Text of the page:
Cats are one of the most beloved pets you can have. People that have felines understand what a treat it is to have them around. At Innovet, we know better than most just how special pets are. Seeing your cat's health in decline is scary, and it can be upsetting when it does happen.
Something that can come out of the blue is an allergic reaction. Allergic reactions can occur with foods, medicines, and environmental allergens or toxins.
In this article, we'll help cat parents learn whether Benadryl (diphenhydramine) is safe for cats. We'll also cover what side effects to look out for. This way, you will be a truly informed cat owner that has the best interests of your feline friend.
What Exactly Is Benadryl for Cats?
So, what exactly is Benadryl for cats? Benadryl is the brand name for the drug diphenhydramine hydrochloride. The medication is available in tablets and as an injection. Serious reactions require the liquid injection of Benadryl for felines. Other uses for this medication are to treat insomnia and motion sickness.
People may recognize Benadryl as a medication for humans. Benadryl is also a popular medicine to treat our allergies. However, it has key differences when given to cats that need to be mentioned. Your cat's biology is unique and requires specialized veterinary instructions and dosages.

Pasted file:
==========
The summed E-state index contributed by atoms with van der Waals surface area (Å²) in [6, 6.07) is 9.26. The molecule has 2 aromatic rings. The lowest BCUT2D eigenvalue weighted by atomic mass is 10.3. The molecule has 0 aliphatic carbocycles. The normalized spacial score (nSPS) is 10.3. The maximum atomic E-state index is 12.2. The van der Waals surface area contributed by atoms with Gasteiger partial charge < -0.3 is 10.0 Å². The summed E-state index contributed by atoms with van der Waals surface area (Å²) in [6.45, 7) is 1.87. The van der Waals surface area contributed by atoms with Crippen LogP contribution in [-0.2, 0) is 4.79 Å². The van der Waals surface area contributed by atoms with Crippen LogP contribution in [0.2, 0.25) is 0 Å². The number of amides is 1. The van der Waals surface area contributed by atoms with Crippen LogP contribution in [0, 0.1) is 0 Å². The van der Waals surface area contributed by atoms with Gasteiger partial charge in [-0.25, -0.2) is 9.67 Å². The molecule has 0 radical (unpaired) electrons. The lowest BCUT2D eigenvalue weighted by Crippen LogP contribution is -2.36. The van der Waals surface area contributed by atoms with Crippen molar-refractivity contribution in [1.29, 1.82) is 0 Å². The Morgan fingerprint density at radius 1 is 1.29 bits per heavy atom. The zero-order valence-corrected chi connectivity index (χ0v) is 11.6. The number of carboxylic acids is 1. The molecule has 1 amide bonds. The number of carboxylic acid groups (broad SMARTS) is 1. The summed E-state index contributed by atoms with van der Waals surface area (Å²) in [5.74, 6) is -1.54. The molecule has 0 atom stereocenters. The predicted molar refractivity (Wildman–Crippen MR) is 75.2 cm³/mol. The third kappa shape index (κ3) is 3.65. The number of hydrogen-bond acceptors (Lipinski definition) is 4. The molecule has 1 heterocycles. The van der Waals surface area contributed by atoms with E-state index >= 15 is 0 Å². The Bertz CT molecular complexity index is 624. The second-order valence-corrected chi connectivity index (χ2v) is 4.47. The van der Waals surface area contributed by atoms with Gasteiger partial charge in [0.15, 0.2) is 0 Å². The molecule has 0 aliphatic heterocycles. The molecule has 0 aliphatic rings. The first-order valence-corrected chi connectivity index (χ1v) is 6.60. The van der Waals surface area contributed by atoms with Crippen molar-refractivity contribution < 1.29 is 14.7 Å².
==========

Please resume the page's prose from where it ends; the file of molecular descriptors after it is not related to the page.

How Does Benadryl Work As A Medication?
Benadryl is the brand of a class of drugs known as antihistamines. Antihistamine works against histamines, which cause reactions after they attach to cells in the body. The function of Benadryl as an antihistaminic agent is to block the attachment of histamines to the cells.
When histamines attach to the cells, they typically cause an allergic reaction. Benadryl is a common antihistamine that works to prevent histamines from attaching to the body's cells. Ideally, antihistamine drugs prevent the allergic reaction from occurring in the first place.
What is Diphenhydramine In Benadryl?
Diphenhydramine is precisely what you find in Benadryl as the active ingredient. Benadryl is merely the brand name. You can also find diphenhydramine in its generic form under its actual name or another brand with diphenhydramine as the active ingredient.
Can You Give Cats Benadryl?
The question "can you give Benadryl to your cat?" is a common one. In short, giving Benadryl to your cat can be beneficial. However, some things should be explored before deciding whether to give your cat Benadryl:
Why Do Felines Take Benadryl?
Felines can take a dosage of Benadryl for the same reasons that humans do. It can benefit them in dealing with food allergies, motion sickness, and other common ailments.
Feline Skin Allergies
Felines can experience skin allergies at any age. Skin allergies often cause the cat to itch and increase anxiety. You will often see bumps with redness and inflammation on their skin if it is an acute allergic reaction. Benadryl can help a feline that is dealing with skin allergies and irritations.
General Cat Allergies
Cat allergies can appear out of nowhere. They can also develop a reaction to foods or medications that they have taken for an extended period. Naturally, that can seem shocking to cat parents. However, this happens to people too! Benadryl may be able to help. However, drastic allergies often come on quickly and require immediate emergency attention from a veterinary clinic.